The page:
and a wife — and that he had once been a child,
and must have appeared as peaceable and in-
nocent while sleeping.

Crossing therefore the threshold, and step-
ping over the dead body of the man he had
slain, he proceeded with noiseless steps, to-
wards the rent he had made in the canvass
wall, and crept through ; but instead of return-
ing towards his own tent, he turned his steps
as fast as the darkness would permit, in a
different direction, until he arrived at a spot


where several horses were tethered, while the
Mehters,(l) whose duty it was to watch them,
were lying fast asleep, near a heap of saddles.
Placing the unconscious maiden on the ground,
and laying hold of a saddle, he proceeded to
strap it on the back of one of the animals, then
having bridled it, he once more took up his
sleeping burden, and placing her across the
neck of the steed, mounted with a vault, and
spurring its sides with the sharp stirrup, gal-
loped off. The sounds caused by the animaPs
hoofs, awoke one of the Mehters, who instant-
ly gave the alarm, crying out to his companions
that a horse had been carried off by robbers.
The man then hastily counted those under his
care, and discovering the loss to be real, he
halloed out to the sentinels on the outside of
the camp to stop the thief.

The astrologer heard the cry, and know-
ing that he would be obliged to pass a spot
where a sentinel was on guard, and apprehen-


sive of the man's being aroused by the alarm
that had been given, he drew his sabre, and as
he came up to the serbaz, who called on him to
stop, he struck his head from his shoulders
with one swoop of his arm, and with such
force, that it flew several paces from the trunk,
which fell heavily to the ground. The mur-
dered serbaz, however, in the moment of death,
had pulled the trigger of his musket, which
going off, the report aroused the picket, who
were sleeping close at hand. In a moment
several soldiers had sprung to their feet, and
discharged their muskets in the direction of
the flying marauder. It was, however, too
obscure to take an aim, and though several
balls whistled by his ears, he was unscathed ;
but knowing well, that an instant pursuit would
be made, he urged his horse, notwithstanding
the almost impenetrable gloom, to its utmost
speed, and being well acquainted with the
ground over which he was galloping, he was

B 3


soon far beyond pursuit ; indeed, after a most
unsuccessful search, the pursuers had returned
to their stations, the only satisfaction received
by the owner of the stolen horse, being the
witnessing of a most terrible bastinado, which
he commanded to be administered on the soles
of the negligent Mehter, as a warning not to
sleep another time, while watching over his

In the meanwhile the astrologer, having held
on his rapid course for a full hour, at length
arrived where the ground became so hilly, and
the path so winding, that he was obliged to
rein in his panting steed, and moderate his
pace. Having thus proceeded for above two
hours, he came up to the brink of a steep pre-
cipice, where he gave a shrill whistle, which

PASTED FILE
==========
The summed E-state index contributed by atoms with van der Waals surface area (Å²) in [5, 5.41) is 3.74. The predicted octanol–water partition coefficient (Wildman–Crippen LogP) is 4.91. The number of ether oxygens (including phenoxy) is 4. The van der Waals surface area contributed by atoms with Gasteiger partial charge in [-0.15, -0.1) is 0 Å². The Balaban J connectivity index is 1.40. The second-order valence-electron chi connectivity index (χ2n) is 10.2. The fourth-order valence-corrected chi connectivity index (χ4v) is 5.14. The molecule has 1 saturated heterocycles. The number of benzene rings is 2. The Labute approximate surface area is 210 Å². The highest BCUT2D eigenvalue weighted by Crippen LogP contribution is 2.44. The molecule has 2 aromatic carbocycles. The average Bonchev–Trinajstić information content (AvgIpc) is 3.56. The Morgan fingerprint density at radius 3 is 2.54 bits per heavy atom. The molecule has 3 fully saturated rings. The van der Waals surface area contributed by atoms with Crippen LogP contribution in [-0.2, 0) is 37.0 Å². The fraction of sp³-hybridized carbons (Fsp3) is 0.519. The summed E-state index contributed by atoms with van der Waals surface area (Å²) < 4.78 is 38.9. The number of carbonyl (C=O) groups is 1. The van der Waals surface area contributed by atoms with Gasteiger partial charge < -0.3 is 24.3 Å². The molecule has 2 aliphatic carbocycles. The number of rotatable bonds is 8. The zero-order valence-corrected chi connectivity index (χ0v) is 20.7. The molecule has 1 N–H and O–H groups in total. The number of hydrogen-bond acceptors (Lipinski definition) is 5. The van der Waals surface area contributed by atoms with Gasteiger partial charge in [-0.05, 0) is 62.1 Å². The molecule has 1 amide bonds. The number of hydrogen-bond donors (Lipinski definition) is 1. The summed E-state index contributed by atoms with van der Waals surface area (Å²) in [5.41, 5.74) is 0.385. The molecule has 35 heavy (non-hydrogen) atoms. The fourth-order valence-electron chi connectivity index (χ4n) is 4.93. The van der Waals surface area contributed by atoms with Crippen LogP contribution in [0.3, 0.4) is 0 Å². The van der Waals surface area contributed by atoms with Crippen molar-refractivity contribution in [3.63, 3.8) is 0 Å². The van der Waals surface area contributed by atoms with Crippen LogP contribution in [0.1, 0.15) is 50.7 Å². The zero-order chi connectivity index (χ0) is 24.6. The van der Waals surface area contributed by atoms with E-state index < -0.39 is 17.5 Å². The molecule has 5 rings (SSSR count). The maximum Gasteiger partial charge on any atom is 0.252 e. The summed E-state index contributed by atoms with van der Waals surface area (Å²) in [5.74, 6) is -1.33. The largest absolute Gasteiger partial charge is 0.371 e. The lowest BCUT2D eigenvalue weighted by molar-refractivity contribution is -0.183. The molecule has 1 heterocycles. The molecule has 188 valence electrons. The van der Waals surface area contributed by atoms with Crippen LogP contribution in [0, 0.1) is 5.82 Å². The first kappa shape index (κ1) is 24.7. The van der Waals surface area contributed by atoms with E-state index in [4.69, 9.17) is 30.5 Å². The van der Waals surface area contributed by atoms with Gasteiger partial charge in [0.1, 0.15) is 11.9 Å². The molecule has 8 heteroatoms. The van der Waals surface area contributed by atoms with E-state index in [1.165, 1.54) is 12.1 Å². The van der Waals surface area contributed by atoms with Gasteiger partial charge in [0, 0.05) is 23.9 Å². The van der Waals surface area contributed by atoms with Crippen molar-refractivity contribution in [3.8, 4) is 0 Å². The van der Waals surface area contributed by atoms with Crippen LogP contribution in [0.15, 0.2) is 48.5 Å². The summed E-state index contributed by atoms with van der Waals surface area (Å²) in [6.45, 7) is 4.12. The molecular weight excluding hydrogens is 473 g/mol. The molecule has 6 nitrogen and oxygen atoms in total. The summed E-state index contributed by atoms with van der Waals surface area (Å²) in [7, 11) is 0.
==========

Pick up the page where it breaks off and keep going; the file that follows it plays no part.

was answered by another, and in a few mo-
ments more, he was surrounded by several
men who, by the light of a fanoos(2) held in
the hand of one of them, appeared habited


in the Koordish costume, and armed from head
to foot.

" Welcome, thrice welcome, Moorad Beg/'
they cried, " have you been successful ?"

" Behold !" answered the soothsayer, or
rather Moorad as we must now call him. " Be-
hold !"(3)

With these words he dismounted, and laid
his burden on the ground.

u By Ali V 9 cried the admiring throng, " your
head is exalted, and your face will be whitened
in the sight of the Khan !"

" Thank you, my friends,' 5 replied Moorad,
" accept my thanks for your good wishes ; but
stand back for the present while I unbind this
girl ; no one excepting myself, must gaze upon
beauty destined for his Highness."

The Koords having respectfully retreated a
few paces at this command, Moorad cut with
his dagger, the cords which bound the limbs of
Zoraya, and having removed the gag which


covered her mouth, cast a veil over her features,
and calling to his companions observed : —

" Tell me Ibrahim, have you prepared all,
as was commanded ?"

u Aye, Sahib, all is ready. In yonder cavern
is a takteravan filled with the softest cushions,
and four of the best mules to be found in the
country. We have also brought an old
woman from our tribe, in case the Khanum
might need some gentler tending than we
could bestow/'

" Barakillah Ibrahim !" cried Moorad, " you
shall not want the reward due to your alacrity ;
you are a good servant. By the bye," he conti-
nued, " have you got any provisions ready, for
this ride has made me as hungry as a famished
tiger. I could devour a bullock."

" So please you, Sahib," answered the other,
" they are preparing an excellent pilloulle, and
also some other dishes ; such as would tempt
a Mollah to break the fast of the Ramazan.


We have brought with us the cook Jafner, who
merits good fortune for his skill. "

" Better and better/' observed Moorad.
" Jaffier is a cook beyond all price ; his cabobs
would excite hunger in a dead man. Go, there-
fore, and prepare our meal, while I bear this
girl into the inner cavern. I trust you have
spread a carpet and a mattress there, whereon
I may lay her, for though she has been fast
asleep during our late journey, still she has
unavoidably been kept in an uncomfortable
posture, and must have received some hard
knocks ; it will therefore be by no means amiss
that she be laid upon cushions/ 5

Thus speaking, he raised the senseless form
of the maiden in his arms, and bore her to-
wards a neighbouring rock, and having en-
tered a low passage, in a few seconds found
himself in a large cavern formed by nature,
where a comfortable fire was blazing, before
which a man was busily engaged in the act of